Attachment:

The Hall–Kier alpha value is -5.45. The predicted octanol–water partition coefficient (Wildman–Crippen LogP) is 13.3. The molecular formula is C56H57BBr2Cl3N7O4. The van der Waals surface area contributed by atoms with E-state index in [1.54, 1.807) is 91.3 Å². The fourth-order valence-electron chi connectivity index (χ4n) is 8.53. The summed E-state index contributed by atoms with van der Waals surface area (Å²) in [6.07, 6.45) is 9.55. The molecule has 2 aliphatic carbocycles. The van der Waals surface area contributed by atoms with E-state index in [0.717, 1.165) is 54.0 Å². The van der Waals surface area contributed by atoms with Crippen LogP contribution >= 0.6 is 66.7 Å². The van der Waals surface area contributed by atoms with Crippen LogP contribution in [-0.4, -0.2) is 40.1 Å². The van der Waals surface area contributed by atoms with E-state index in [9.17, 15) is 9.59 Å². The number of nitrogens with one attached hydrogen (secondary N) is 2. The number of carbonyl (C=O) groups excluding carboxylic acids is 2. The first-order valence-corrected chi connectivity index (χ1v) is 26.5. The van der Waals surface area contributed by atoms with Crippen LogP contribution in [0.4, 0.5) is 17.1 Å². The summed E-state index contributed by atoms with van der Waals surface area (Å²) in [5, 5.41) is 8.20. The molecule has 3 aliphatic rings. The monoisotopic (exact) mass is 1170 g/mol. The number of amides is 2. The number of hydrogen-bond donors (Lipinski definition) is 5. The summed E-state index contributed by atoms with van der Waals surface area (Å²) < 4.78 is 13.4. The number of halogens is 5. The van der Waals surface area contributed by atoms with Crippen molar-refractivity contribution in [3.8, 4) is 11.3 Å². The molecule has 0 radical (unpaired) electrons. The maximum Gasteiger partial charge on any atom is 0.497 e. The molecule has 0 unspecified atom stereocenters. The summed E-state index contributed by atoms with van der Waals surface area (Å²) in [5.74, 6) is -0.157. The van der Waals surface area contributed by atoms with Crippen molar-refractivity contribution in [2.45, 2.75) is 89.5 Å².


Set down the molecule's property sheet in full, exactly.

The Hall–Kier alpha value is -5.45. The predicted octanol–water partition coefficient (Wildman–Crippen LogP) is 13.3. The molecular formula is C56H57BBr2Cl3N7O4. The van der Waals surface area contributed by atoms with E-state index in [1.54, 1.807) is 91.3 Å². The fourth-order valence-electron chi connectivity index (χ4n) is 8.53. The summed E-state index contributed by atoms with van der Waals surface area (Å²) in [6.07, 6.45) is 9.55. The molecule has 2 aliphatic carbocycles. The van der Waals surface area contributed by atoms with E-state index in [0.717, 1.165) is 54.0 Å². The van der Waals surface area contributed by atoms with Crippen LogP contribution >= 0.6 is 66.7 Å². The van der Waals surface area contributed by atoms with Crippen LogP contribution in [-0.4, -0.2) is 40.1 Å². The van der Waals surface area contributed by atoms with E-state index in [9.17, 15) is 9.59 Å². The number of nitrogens with one attached hydrogen (secondary N) is 2. The number of carbonyl (C=O) groups excluding carboxylic acids is 2. The first-order valence-corrected chi connectivity index (χ1v) is 26.5. The van der Waals surface area contributed by atoms with Crippen LogP contribution in [0.4, 0.5) is 17.1 Å². The summed E-state index contributed by atoms with van der Waals surface area (Å²) in [5, 5.41) is 8.20. The molecule has 3 aliphatic rings. The monoisotopic (exact) mass is 1170 g/mol. The number of amides is 2. The number of hydrogen-bond donors (Lipinski definition) is 5. The summed E-state index contributed by atoms with van der Waals surface area (Å²) < 4.78 is 13.4. The number of halogens is 5. The van der Waals surface area contributed by atoms with Crippen molar-refractivity contribution in [3.8, 4) is 11.3 Å². The molecule has 0 radical (unpaired) electrons. The maximum Gasteiger partial charge on any atom is 0.497 e. The molecule has 0 unspecified atom stereocenters. The summed E-state index contributed by atoms with van der Waals surface area (Å²) in [5.74, 6) is -0.157. The van der Waals surface area contributed by atoms with Crippen molar-refractivity contribution in [2.45, 2.75) is 89.5 Å².